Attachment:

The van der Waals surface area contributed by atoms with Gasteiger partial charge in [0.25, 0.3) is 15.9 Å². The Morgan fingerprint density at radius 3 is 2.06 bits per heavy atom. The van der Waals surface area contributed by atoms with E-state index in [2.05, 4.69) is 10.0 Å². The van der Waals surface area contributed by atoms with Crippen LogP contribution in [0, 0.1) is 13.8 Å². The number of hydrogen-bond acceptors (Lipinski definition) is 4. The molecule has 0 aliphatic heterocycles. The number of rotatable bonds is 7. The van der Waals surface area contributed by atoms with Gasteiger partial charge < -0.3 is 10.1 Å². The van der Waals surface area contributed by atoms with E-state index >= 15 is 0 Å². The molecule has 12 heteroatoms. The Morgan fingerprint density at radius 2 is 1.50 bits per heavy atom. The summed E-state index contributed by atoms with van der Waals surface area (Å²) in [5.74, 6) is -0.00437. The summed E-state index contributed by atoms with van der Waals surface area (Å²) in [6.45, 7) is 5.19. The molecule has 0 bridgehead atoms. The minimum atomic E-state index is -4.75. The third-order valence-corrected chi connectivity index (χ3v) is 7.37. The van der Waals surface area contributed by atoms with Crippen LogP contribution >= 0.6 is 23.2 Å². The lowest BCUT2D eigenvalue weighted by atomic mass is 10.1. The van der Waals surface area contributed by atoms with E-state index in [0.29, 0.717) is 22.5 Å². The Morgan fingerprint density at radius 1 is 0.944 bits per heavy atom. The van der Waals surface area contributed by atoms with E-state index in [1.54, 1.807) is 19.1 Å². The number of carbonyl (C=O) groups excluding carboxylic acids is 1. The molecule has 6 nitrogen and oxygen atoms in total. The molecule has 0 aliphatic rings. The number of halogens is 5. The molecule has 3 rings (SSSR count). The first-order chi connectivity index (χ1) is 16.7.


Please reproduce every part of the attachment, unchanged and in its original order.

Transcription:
The van der Waals surface area contributed by atoms with Gasteiger partial charge in [0.25, 0.3) is 15.9 Å². The Morgan fingerprint density at radius 3 is 2.06 bits per heavy atom. The van der Waals surface area contributed by atoms with E-state index in [2.05, 4.69) is 10.0 Å². The van der Waals surface area contributed by atoms with Crippen LogP contribution in [0, 0.1) is 13.8 Å². The number of hydrogen-bond acceptors (Lipinski definition) is 4. The molecule has 0 aliphatic heterocycles. The number of rotatable bonds is 7. The van der Waals surface area contributed by atoms with Gasteiger partial charge < -0.3 is 10.1 Å². The van der Waals surface area contributed by atoms with E-state index >= 15 is 0 Å². The molecule has 12 heteroatoms. The Morgan fingerprint density at radius 2 is 1.50 bits per heavy atom. The summed E-state index contributed by atoms with van der Waals surface area (Å²) in [5.74, 6) is -0.00437. The summed E-state index contributed by atoms with van der Waals surface area (Å²) in [6.45, 7) is 5.19. The molecule has 0 bridgehead atoms. The minimum atomic E-state index is -4.75. The third-order valence-corrected chi connectivity index (χ3v) is 7.37. The van der Waals surface area contributed by atoms with Crippen LogP contribution >= 0.6 is 23.2 Å². The lowest BCUT2D eigenvalue weighted by atomic mass is 10.1. The van der Waals surface area contributed by atoms with E-state index in [0.29, 0.717) is 22.5 Å². The Morgan fingerprint density at radius 1 is 0.944 bits per heavy atom. The van der Waals surface area contributed by atoms with E-state index in [1.54, 1.807) is 19.1 Å². The number of carbonyl (C=O) groups excluding carboxylic acids is 1. The molecule has 6 nitrogen and oxygen atoms in total. The molecule has 0 aliphatic rings. The number of halogens is 5. The molecule has 3 rings (SSSR count). The first-order chi connectivity index (χ1) is 16.7.